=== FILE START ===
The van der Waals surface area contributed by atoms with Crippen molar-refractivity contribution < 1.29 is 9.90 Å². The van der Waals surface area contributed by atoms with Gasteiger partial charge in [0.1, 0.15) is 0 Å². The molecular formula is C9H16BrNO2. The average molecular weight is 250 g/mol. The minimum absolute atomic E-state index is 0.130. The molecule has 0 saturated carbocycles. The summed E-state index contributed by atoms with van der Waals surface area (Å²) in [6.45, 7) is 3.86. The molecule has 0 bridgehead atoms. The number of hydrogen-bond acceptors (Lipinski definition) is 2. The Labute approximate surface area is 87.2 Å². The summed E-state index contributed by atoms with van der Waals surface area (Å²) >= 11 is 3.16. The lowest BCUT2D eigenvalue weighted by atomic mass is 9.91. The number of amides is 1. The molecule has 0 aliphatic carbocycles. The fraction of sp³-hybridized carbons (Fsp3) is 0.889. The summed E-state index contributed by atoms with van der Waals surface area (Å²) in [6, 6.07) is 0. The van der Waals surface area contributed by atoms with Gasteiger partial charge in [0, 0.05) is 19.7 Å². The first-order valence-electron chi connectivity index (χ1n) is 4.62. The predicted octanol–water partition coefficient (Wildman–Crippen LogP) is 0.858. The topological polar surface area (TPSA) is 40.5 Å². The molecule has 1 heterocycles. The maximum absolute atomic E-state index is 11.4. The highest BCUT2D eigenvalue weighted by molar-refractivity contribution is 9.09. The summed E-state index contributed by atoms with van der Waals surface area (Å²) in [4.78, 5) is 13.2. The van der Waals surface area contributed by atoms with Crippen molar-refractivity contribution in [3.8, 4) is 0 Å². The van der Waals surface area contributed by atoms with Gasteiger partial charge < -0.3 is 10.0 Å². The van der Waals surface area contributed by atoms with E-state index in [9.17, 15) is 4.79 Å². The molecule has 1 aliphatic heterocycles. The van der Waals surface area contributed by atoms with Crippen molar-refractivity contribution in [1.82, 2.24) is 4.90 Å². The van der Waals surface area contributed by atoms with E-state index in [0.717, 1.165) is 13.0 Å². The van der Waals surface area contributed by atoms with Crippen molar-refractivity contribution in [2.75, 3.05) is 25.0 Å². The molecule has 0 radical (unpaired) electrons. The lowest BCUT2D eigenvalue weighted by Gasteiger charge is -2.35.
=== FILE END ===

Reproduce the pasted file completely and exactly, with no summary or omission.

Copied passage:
The van der Waals surface area contributed by atoms with Crippen molar-refractivity contribution < 1.29 is 9.90 Å². The van der Waals surface area contributed by atoms with Gasteiger partial charge in [0.1, 0.15) is 0 Å². The molecular formula is C9H16BrNO2. The average molecular weight is 250 g/mol. The minimum absolute atomic E-state index is 0.130. The molecule has 0 saturated carbocycles. The summed E-state index contributed by atoms with van der Waals surface area (Å²) in [6.45, 7) is 3.86. The molecule has 0 bridgehead atoms. The number of hydrogen-bond acceptors (Lipinski definition) is 2. The Labute approximate surface area is 87.2 Å². The summed E-state index contributed by atoms with van der Waals surface area (Å²) >= 11 is 3.16. The lowest BCUT2D eigenvalue weighted by atomic mass is 9.91. The number of amides is 1. The molecule has 0 aliphatic carbocycles. The fraction of sp³-hybridized carbons (Fsp3) is 0.889. The summed E-state index contributed by atoms with van der Waals surface area (Å²) in [6, 6.07) is 0. The van der Waals surface area contributed by atoms with Gasteiger partial charge in [0, 0.05) is 19.7 Å². The first-order valence-electron chi connectivity index (χ1n) is 4.62. The predicted octanol–water partition coefficient (Wildman–Crippen LogP) is 0.858. The topological polar surface area (TPSA) is 40.5 Å². The molecule has 1 heterocycles. The maximum absolute atomic E-state index is 11.4. The highest BCUT2D eigenvalue weighted by molar-refractivity contribution is 9.09. The summed E-state index contributed by atoms with van der Waals surface area (Å²) in [4.78, 5) is 13.2. The van der Waals surface area contributed by atoms with Crippen molar-refractivity contribution in [3.8, 4) is 0 Å². The van der Waals surface area contributed by atoms with Gasteiger partial charge < -0.3 is 10.0 Å². The van der Waals surface area contributed by atoms with E-state index in [9.17, 15) is 4.79 Å². The molecule has 1 aliphatic heterocycles. The van der Waals surface area contributed by atoms with Crippen molar-refractivity contribution in [1.82, 2.24) is 4.90 Å². The van der Waals surface area contributed by atoms with E-state index in [0.717, 1.165) is 13.0 Å². The van der Waals surface area contributed by atoms with Crippen molar-refractivity contribution in [2.75, 3.05) is 25.0 Å². The molecule has 0 radical (unpaired) electrons. The lowest BCUT2D eigenvalue weighted by Gasteiger charge is -2.35.